Model-Based Development and Spatiotemporal Behavior of Cyber-Physical Systems

Model-Based Development and Spatiotemporal Behavior of Cyber-Physical Systems

Peter Herrmann (Norwegian University of Science and Technology, Norway), Jan Olaf Blech (Altran, Germany), Fenglin Han (Norwegian University of Science and Technology, Norway) and Heinz Schmidt (RMIT University, Australia)
Copyright: © 2019 |Pages: 25
DOI: 10.4018/978-1-5225-7268-8.ch004

Abstract

Many cyber-physical systems operate together with others and with humans in a joint physical space. Because of their operation in proximity to humans, they have to operate according to very high safety standards. This chapter presents a method for developing the control software of cyber-physical systems. The method is model-based and assists engineers with spatial and real-time property verification. In particular, the authors describe a toolchain consisting of the model-based development toolset Reactive Blocks, the spatial analyzer BeSpaceD in conjunction with the real-time model checkers UPPAAL and PRISM. The combination of these tools makes it possible to create models of the control software and, if necessary, simulators for the actual system behavior with Reactive Blocks. These models can then be checked for various correctness properties using the analysis tools. If all properties are fulfilled, Reactive Blocks transforms the models automatically into executable code.
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Introduction

In safety critical domains like aviation, automotive and robotics, autonomous cyber-physical systems interact with each other and with humans in the same physical space. To avoid damage of machine equipment and injuries of humans, the control software of these systems has to guarantee spatiotemporal properties like collision avoidance or the reliable cooperation of several units that carry a heavy workpiece together. A popular way for the creation of functionally correct and safe system software is the application of integrated modeling and verification tools like MATLAB/Simulink (Tyagi, 2012). Our contribution is the combination of such a tool with efficient provers allowing engineers to verify that the coordinated behavior of multiple controlled cyber-physical systems fulfills relevant spatial safety properties. We introduce a toolchain combining the model-based engineering tool-set Reactive Blocks (Kraemer, Slåtten, & Herrmann, 2009) with the verification tool BeSpaceD (Blech & Schmidt, 2013). In particular, we use a development workflow starting with the collection of requirements for a cyber-physical system and its architecture followed by the steps 1 to 7 below:

  • 1.

    Spatiotemporal properties of components are described in the input language of BeSpaceD.

  • 2.

    A model of the system controller is created in Reactive Blocks. We compose it with a simulator model of the continuous system parts which is engineered using the BeSpaceD model developed in step 1.

  • 3.

    The built-in model checker of Reactive Blocks is used to check the combined controller and simulator model for general design errors, (Kraemer, Slåtten, & Herrmann, 2009).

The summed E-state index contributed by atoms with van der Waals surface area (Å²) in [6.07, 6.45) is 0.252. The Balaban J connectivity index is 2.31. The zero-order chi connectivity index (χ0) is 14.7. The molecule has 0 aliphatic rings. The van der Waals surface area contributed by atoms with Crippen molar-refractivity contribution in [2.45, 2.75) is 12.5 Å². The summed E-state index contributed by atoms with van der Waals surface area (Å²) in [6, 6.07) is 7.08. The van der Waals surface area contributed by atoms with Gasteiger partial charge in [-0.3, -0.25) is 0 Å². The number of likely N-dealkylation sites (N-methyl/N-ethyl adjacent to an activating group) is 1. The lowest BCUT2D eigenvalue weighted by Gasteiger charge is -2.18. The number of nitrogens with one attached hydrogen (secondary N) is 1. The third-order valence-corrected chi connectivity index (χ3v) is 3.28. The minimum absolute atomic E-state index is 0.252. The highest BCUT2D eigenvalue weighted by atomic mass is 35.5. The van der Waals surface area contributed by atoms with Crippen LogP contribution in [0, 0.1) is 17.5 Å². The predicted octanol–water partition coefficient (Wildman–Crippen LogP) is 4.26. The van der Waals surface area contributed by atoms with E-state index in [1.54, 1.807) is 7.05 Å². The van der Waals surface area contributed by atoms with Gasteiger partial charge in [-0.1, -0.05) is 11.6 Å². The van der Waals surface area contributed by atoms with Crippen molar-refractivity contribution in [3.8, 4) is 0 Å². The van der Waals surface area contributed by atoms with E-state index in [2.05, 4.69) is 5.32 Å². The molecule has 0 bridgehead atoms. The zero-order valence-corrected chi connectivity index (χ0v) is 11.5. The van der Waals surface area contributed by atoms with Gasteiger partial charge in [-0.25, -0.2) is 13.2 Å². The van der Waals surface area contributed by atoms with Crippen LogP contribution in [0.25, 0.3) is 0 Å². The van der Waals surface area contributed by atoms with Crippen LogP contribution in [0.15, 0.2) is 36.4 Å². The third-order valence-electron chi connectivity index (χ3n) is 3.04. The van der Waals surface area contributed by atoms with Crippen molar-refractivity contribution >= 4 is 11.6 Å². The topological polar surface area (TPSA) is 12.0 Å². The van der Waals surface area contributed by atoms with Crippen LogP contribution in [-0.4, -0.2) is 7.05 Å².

• 4.

    If the checks in step 3 are passed, the software model is transformed into the input language of BeSpaceD.

  • 5.

    Assuming certain maximum reaction times of the discrete controller, the resulting model is now verified with BeSpaceD to check whether it fulfills the required spatiotemporal properties defined in step 1.

  • 6.

    One of the model checkers UPPAAL (Bengtsson, et al., 1996) and PRISM (Kwiatkowska, Norman, & Parker, 2009) is now applied to prove that the real-time properties assumed in the proofs of step 5 are preserved by the Reactive Blocks model created in step 2 (Han & Herrmann, 2013), (Han, Herrmann, & Le, 2013).

  • 7.

    By using the code generator from Reactive Blocks (Kraemer & Herrmann, 2007), (Kraemer, Herrmann, & Bræk, 2006), executable Java code of the controller and, if needed, of the simulator of the continuous behavior is created. The generated code can be deployed on the system components running the control software of the embedded system.

Our approach has to guarantee that a model developed with Reactive Blocks indeed fulfills the desired safety properties if the verifications in steps 5 and 6 succeed. Formally, that proof is merely trivial: Let S be the logical formula corresponding to a system model in Reactive Blocks according to (Kraemer & Herrmann, 2010), P the conjunction of spatial behavioral properties to be fulfilled by S, and R(t) a statement describing that the controller always guarantees a maximum reaction time t. Using BeSpaceD, we verify in step 5 that the system fulfills the safety properties if t is kept, i.e., SR(t)P. If we use UPPAAL in step 6, we prove that the system guarantees the maximum reaction time, i.e., SR(t). PRISM does not give us this proof explicitly but is able to verify that SR(t) holds with a certain probability, e.g., 99.999999%. It is evident that the combination of the two proofs implies SP such that the Reactive Blocks model created in step 2 effectively fulfills the spatial properties defined in step 1, at least with an acceptable likelihood.

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